Page 2 of 2 Previous
When President Obama receives Egyptian President Hosni Mubarak in the Oval Office today, I wonder whether the two will sense that something is missing from the meeting. That would be the interests of Egypt's 83 million citizens, whose hopes and aspirations have disappeared from U.S. considerations since President George W. Bush's freedom agenda flamed out years ago. American citizens are also not invited to the party; Congress is out of session, and Mubarak will make no public appearances.
Relations between Washington and Cairo have settled back into the comfortable pre-Sept. 11 pattern, in which the only people who count are presidents and foreign ministers and the only important agenda items are Israeli-Arab peace and containing regional bullies. That is ironic, considering the ability Obama demonstrated to reach the Arab public directly during his June 4 speech in Cairo.
The problem now is that, while Washington is trying to turn back the clock on its Cairo policy, Egypt is moving toward a leadership transition that we cannot ignore. Egypt will elect a new parliament next year and a new president in 2011. By then, Mubarak will be 83, and even if he decides to run again -- after 30 years in power under a state of "emergency" that allows him to suspend laws -- it is likely to be a few years at most before change comes.
Recent developments suggest that the 2010 parliamentary elections will be even less free than those of 2005, which were far from perfect. Mubarak's son Gamal has been training to succeed him for a decade, but he remains largely unpopular in Egypt. While the Obama administration should avoid direct involvement in or public comment on succession issues, the president should encourage Mubarak to use this transition period to move toward a more inclusive political process and improved human rights practices.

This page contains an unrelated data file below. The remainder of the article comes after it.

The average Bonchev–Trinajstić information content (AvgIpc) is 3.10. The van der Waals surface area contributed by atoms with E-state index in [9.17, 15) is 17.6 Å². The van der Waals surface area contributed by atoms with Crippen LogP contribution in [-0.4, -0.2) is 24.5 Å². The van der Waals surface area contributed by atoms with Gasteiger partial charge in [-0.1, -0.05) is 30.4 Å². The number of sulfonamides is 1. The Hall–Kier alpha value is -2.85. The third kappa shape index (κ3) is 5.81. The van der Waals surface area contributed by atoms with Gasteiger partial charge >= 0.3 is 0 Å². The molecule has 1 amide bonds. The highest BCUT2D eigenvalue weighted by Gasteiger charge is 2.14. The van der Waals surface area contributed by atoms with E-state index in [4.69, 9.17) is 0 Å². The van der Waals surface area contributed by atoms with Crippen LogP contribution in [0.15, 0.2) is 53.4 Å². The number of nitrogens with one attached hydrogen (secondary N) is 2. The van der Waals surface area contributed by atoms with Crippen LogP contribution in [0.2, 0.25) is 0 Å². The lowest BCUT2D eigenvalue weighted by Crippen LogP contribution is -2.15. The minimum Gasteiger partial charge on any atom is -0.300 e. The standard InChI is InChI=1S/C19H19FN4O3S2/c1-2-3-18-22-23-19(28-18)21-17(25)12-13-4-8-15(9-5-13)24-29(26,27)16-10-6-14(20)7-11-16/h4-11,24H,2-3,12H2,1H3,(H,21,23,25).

It is especially important for Obama to deliver a prodemocracy message to Mubarak. It will be relatively easy to do so now, during a quiet period, without the tension of immediate elections or succession, and in a climate of renewed goodwill between the United States and Egypt.
But it is also important to correct the idea -- prevailing in Cairo -- that the United States no longer cares about democratization in Egypt. Egyptians have gotten that impression from Obama's rhetoric, which is softer than that of his predecessor, and particularly from a drastic cut in funding this year for U.S. democracy promotion programs in Egypt. A July report by the Project on Middle East Democracy found that while the Obama administration has increased its request for democracy funding in the Middle East overall, it has cut such funding for Egypt by more than half and cut aid to independent civil society organizations by more than two-thirds.
Why is the Obama administration backing off democracy promotion just as Egypt faces critical elections and a likely leadership change? It appears to be worried that Mubarak will withhold cooperation on regional peace and stability if Washington annoys him by expressing concern for the rights of Egyptians.
But Obama can have Mubarak's help without having to pay for it with his silence. Mubarak shares Washington's interests in preventing the emergence of a permanent Hamas state in Gaza, in promoting a peace agreement between Palestinians and Israel, and in containing Iranian nuclear ambitions. He will work toward those ends for his own reasons and cooperate with the United States accordingly -- as he did even at the height of the Bush administration's democracy promotion rhetoric in 2004 and 2005.
Obama should work with Mubarak on Arab-Israeli issues and Iran and listen to the Egyptian leader's counsel. But he should also ask Mubarak how he plans to address rising demand for the rule of law and free political competition in Egypt.
Michele Dunne is a senior associate at the Carnegie Endowment for International Peace and editor of the Arab Reform Bulletin. She wrote this article for the Washington Post.
The Opinion section is produced by the Editorial Department to foster discussion about key issues. The Editorial Board represents the institutional voice of the Star Tribune and operates independently of the newsroom.